Now an HBO series, book three in the New York Times bestselling Neapolitan quartet about two friends in post-war Italy is a rich, intense, and generous-hearted epic by one of today's most beloved and acclaimed writers, Elena Ferrante, “one of the great novelists of our time.” (Roxana Robinson, The New York Times)
In the third book in the Neapolitan quartet, Elena and Lila, the two girls whom readers first met in My Brilliant Friend, have become women. Lila married at sixteen and has a young son; she has left her husband and the comforts her marriage brought and now works as a common laborer. Elena has left the neighborhood, earned her college degree, and published a successful novel, all of which has opened the doors to a world of learned interlocutors and richly furnished salons. Both women are pushing against the walls of a prison that would have seen them living a life of misery, ignorance and submission. They are afloat on the great sea of opportunities that opened up during the nineteen-seventies. Yet they are still very much bound to each other by a strong, unbreakable bond.
Ferrante is one of the world’s great storytellers. With the Neapolitan quartet she has given her readers an abundant, generous, and masterfully plotted page-turner that is also a stylish work of literary fiction destined to delight readers for many generations to come.
Surpassing the rapturous storytelling of the previous titles in the Neapolitan Novels (My Brilliant Friend, The Story of a New Name), Ferrante here reunites Elena and Lil, two childhood friends, who dissect subjects as complicated as their own relationship, including feminism and class, men and women, mothers and children, sex and violence, and origin and destiny. As the narrative unfolds in the late 1960s and early 70s, the fiery Lila stays in Naples, having escaped an abusive marriage, and lives platonically with a man from the neighborhood, along with her young, possibly illegitimate son. The feisty Elena leaves town, graduates from a university in Pisa, publishes a successful book, marries an upper-class professor, and moves to Florence, where she gives birth to two daughters. Against the backdrop of student revolution and right-wing reaction, the two women s tumultuous friendship seesaws up and down as each tries to outdo the other. You wanted to write novels, Lila tells Elena. I created a novel with real people, with real blood, in reality. Are the two women less opposites than parts of a whole? The book concludes not with a duality but with a surprising new triangle involving Nino, another homegrown intellectual, who loves both women.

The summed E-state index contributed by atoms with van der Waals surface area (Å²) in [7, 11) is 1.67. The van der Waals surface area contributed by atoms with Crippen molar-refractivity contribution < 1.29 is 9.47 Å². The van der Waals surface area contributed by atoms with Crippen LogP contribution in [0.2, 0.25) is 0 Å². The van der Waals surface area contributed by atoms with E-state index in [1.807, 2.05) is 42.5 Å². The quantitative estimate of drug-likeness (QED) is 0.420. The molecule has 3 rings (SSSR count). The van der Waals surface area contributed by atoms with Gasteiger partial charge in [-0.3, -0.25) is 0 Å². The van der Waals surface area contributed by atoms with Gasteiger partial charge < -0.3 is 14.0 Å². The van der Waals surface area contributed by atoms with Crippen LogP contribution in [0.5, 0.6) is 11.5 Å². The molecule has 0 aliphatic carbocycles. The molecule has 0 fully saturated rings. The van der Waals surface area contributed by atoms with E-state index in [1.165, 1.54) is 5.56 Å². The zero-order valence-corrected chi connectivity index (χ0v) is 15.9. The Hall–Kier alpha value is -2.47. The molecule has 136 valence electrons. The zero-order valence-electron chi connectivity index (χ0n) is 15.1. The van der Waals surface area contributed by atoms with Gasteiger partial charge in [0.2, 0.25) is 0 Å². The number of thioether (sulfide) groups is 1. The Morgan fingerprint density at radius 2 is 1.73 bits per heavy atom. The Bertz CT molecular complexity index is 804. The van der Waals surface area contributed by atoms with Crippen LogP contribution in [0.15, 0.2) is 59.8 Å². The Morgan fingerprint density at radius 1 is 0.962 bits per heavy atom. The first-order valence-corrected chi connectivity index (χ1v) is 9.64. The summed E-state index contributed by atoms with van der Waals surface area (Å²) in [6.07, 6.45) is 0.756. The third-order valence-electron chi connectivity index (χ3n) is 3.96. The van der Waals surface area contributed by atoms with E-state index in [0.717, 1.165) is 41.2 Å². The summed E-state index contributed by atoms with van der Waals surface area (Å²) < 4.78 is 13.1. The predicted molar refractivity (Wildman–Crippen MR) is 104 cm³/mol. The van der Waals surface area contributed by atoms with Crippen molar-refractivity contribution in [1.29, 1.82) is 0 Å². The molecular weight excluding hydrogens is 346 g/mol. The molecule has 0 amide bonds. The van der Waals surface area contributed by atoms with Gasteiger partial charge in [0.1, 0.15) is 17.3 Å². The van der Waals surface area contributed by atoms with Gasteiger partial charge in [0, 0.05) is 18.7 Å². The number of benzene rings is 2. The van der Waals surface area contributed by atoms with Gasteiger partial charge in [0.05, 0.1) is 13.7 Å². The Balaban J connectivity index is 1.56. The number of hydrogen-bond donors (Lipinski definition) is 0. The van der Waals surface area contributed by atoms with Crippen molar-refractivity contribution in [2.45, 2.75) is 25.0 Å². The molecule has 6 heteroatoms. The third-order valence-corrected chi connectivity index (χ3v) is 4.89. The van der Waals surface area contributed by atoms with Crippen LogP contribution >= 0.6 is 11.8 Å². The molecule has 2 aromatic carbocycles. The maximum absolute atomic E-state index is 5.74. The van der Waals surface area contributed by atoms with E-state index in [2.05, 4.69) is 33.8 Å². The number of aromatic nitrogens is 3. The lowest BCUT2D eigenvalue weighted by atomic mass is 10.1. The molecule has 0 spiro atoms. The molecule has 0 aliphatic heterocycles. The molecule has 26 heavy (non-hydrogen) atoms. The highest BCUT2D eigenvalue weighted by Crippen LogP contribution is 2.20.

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This book gave me a headache. Neapolitans are portrayed as crazy, insane, dirty, ugly. Lenù and Lila are two of the ugliest women ever written as characters in a book. They are self centered, self serving, and disgusting. The whole of humanity in Italy seems to have risen from a dragon. But I keep reading, trying to find the theme. The point of it all? My headache.